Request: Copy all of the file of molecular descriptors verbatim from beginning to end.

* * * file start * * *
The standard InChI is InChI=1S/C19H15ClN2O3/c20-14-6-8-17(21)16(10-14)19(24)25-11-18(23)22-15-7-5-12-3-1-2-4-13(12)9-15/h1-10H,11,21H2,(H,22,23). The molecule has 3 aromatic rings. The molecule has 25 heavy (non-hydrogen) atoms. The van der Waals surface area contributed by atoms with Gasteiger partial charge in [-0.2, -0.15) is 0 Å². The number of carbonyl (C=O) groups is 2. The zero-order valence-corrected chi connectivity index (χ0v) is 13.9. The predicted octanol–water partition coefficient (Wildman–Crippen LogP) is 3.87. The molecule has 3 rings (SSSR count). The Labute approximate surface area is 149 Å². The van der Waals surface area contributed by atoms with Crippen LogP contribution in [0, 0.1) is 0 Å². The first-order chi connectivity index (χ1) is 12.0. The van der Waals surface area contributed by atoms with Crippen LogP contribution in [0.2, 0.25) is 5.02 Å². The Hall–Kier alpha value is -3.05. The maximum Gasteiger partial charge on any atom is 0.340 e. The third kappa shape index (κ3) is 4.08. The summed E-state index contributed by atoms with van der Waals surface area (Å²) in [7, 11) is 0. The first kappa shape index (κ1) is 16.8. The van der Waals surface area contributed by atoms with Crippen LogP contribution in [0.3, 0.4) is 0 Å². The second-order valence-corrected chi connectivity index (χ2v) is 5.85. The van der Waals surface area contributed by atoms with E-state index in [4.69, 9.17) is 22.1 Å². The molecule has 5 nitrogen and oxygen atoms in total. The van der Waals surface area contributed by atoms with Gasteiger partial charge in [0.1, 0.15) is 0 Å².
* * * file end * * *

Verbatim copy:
The standard InChI is InChI=1S/C19H15ClN2O3/c20-14-6-8-17(21)16(10-14)19(24)25-11-18(23)22-15-7-5-12-3-1-2-4-13(12)9-15/h1-10H,11,21H2,(H,22,23). The molecule has 3 aromatic rings. The molecule has 25 heavy (non-hydrogen) atoms. The van der Waals surface area contributed by atoms with Gasteiger partial charge in [-0.2, -0.15) is 0 Å². The number of carbonyl (C=O) groups is 2. The zero-order valence-corrected chi connectivity index (χ0v) is 13.9. The predicted octanol–water partition coefficient (Wildman–Crippen LogP) is 3.87. The molecule has 3 rings (SSSR count). The Labute approximate surface area is 149 Å². The van der Waals surface area contributed by atoms with Crippen LogP contribution in [0, 0.1) is 0 Å². The first-order chi connectivity index (χ1) is 12.0. The van der Waals surface area contributed by atoms with Crippen LogP contribution in [0.2, 0.25) is 5.02 Å². The Hall–Kier alpha value is -3.05. The maximum Gasteiger partial charge on any atom is 0.340 e. The third kappa shape index (κ3) is 4.08. The summed E-state index contributed by atoms with van der Waals surface area (Å²) in [7, 11) is 0. The first kappa shape index (κ1) is 16.8. The van der Waals surface area contributed by atoms with Crippen LogP contribution in [0.3, 0.4) is 0 Å². The second-order valence-corrected chi connectivity index (χ2v) is 5.85. The van der Waals surface area contributed by atoms with E-state index in [4.69, 9.17) is 22.1 Å². The molecule has 5 nitrogen and oxygen atoms in total. The van der Waals surface area contributed by atoms with Gasteiger partial charge in [0.1, 0.15) is 0 Å².